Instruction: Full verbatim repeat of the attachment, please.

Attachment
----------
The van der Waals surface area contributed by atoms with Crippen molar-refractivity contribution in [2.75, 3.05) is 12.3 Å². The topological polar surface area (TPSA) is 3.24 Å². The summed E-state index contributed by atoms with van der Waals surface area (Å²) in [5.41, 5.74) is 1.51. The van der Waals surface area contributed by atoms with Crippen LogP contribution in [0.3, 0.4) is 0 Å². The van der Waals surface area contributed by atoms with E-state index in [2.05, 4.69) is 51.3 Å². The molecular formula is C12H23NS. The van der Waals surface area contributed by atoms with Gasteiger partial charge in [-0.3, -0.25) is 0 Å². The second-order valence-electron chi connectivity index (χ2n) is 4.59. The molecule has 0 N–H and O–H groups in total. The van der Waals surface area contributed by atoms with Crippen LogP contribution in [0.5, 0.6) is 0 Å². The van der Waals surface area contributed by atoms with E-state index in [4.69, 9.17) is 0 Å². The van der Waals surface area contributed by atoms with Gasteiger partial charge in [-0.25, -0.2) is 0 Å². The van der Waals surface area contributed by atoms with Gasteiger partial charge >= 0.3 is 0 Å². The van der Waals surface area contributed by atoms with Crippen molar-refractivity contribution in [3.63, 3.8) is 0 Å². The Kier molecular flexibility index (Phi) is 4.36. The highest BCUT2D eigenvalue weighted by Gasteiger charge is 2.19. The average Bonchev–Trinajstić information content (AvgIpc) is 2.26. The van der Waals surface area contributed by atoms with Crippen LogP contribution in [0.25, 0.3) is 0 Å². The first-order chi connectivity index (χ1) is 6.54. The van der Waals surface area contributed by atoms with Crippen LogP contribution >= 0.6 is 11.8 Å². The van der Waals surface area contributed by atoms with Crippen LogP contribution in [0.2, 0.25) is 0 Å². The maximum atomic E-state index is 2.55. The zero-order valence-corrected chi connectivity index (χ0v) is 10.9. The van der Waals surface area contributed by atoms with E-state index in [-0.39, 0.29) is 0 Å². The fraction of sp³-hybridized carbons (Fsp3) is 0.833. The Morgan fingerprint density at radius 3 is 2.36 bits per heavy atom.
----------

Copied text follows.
The van der Waals surface area contributed by atoms with Crippen molar-refractivity contribution in [2.75, 3.05) is 12.3 Å². The topological polar surface area (TPSA) is 3.24 Å². The summed E-state index contributed by atoms with van der Waals surface area (Å²) in [5.41, 5.74) is 1.51. The van der Waals surface area contributed by atoms with Crippen LogP contribution in [0.3, 0.4) is 0 Å². The van der Waals surface area contributed by atoms with E-state index in [2.05, 4.69) is 51.3 Å². The molecular formula is C12H23NS. The van der Waals surface area contributed by atoms with Gasteiger partial charge in [-0.3, -0.25) is 0 Å². The second-order valence-electron chi connectivity index (χ2n) is 4.59. The molecule has 0 N–H and O–H groups in total. The van der Waals surface area contributed by atoms with Crippen LogP contribution in [0.5, 0.6) is 0 Å². The van der Waals surface area contributed by atoms with E-state index in [4.69, 9.17) is 0 Å². The van der Waals surface area contributed by atoms with Gasteiger partial charge in [-0.25, -0.2) is 0 Å². The van der Waals surface area contributed by atoms with Gasteiger partial charge >= 0.3 is 0 Å². The van der Waals surface area contributed by atoms with Crippen molar-refractivity contribution in [3.63, 3.8) is 0 Å². The Kier molecular flexibility index (Phi) is 4.36. The highest BCUT2D eigenvalue weighted by Gasteiger charge is 2.19. The average Bonchev–Trinajstić information content (AvgIpc) is 2.26. The van der Waals surface area contributed by atoms with Crippen LogP contribution in [0.25, 0.3) is 0 Å². The first-order chi connectivity index (χ1) is 6.54. The van der Waals surface area contributed by atoms with Crippen LogP contribution >= 0.6 is 11.8 Å². The van der Waals surface area contributed by atoms with Crippen LogP contribution in [0.2, 0.25) is 0 Å². The maximum atomic E-state index is 2.55. The zero-order valence-corrected chi connectivity index (χ0v) is 10.9. The van der Waals surface area contributed by atoms with E-state index in [-0.39, 0.29) is 0 Å². The fraction of sp³-hybridized carbons (Fsp3) is 0.833. The Morgan fingerprint density at radius 3 is 2.36 bits per heavy atom.